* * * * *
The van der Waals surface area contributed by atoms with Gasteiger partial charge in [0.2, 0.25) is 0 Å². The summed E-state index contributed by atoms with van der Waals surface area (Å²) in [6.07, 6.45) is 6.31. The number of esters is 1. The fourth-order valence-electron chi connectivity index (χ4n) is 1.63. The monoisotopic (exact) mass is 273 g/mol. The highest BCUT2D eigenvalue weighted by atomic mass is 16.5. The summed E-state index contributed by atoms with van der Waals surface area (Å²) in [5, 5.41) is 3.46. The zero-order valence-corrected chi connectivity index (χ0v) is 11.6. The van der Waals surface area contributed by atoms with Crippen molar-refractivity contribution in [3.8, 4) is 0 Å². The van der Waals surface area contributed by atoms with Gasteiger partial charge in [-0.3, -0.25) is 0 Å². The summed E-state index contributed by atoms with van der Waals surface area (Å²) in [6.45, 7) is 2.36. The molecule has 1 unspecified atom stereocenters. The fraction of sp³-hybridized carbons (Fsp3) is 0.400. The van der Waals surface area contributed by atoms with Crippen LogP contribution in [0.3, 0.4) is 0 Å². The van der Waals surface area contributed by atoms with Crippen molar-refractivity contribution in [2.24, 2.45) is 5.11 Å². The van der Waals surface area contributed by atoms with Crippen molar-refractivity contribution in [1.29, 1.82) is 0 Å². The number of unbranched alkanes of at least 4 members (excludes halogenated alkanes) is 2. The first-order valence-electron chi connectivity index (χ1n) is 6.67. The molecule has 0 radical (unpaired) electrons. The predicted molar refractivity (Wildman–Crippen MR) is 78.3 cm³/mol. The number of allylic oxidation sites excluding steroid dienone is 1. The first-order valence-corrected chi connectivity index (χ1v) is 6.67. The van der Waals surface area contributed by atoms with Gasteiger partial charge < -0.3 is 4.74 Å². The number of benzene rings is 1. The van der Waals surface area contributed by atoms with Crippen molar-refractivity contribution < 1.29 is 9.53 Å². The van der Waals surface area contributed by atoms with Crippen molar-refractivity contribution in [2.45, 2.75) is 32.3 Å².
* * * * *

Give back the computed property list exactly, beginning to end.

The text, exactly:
The van der Waals surface area contributed by atoms with Gasteiger partial charge in [0.2, 0.25) is 0 Å². The summed E-state index contributed by atoms with van der Waals surface area (Å²) in [6.07, 6.45) is 6.31. The number of esters is 1. The fourth-order valence-electron chi connectivity index (χ4n) is 1.63. The monoisotopic (exact) mass is 273 g/mol. The highest BCUT2D eigenvalue weighted by atomic mass is 16.5. The summed E-state index contributed by atoms with van der Waals surface area (Å²) in [5, 5.41) is 3.46. The zero-order valence-corrected chi connectivity index (χ0v) is 11.6. The van der Waals surface area contributed by atoms with Crippen molar-refractivity contribution in [3.8, 4) is 0 Å². The van der Waals surface area contributed by atoms with Gasteiger partial charge in [-0.3, -0.25) is 0 Å². The summed E-state index contributed by atoms with van der Waals surface area (Å²) in [6.45, 7) is 2.36. The molecule has 1 unspecified atom stereocenters. The fraction of sp³-hybridized carbons (Fsp3) is 0.400. The van der Waals surface area contributed by atoms with Crippen LogP contribution in [0.3, 0.4) is 0 Å². The van der Waals surface area contributed by atoms with Crippen molar-refractivity contribution in [2.24, 2.45) is 5.11 Å². The van der Waals surface area contributed by atoms with Crippen molar-refractivity contribution in [1.29, 1.82) is 0 Å². The number of unbranched alkanes of at least 4 members (excludes halogenated alkanes) is 2. The first-order valence-electron chi connectivity index (χ1n) is 6.67. The molecule has 0 radical (unpaired) electrons. The predicted molar refractivity (Wildman–Crippen MR) is 78.3 cm³/mol. The number of allylic oxidation sites excluding steroid dienone is 1. The first-order valence-corrected chi connectivity index (χ1v) is 6.67. The van der Waals surface area contributed by atoms with Gasteiger partial charge < -0.3 is 4.74 Å². The number of benzene rings is 1. The van der Waals surface area contributed by atoms with Crippen molar-refractivity contribution < 1.29 is 9.53 Å². The van der Waals surface area contributed by atoms with Crippen molar-refractivity contribution in [2.45, 2.75) is 32.3 Å².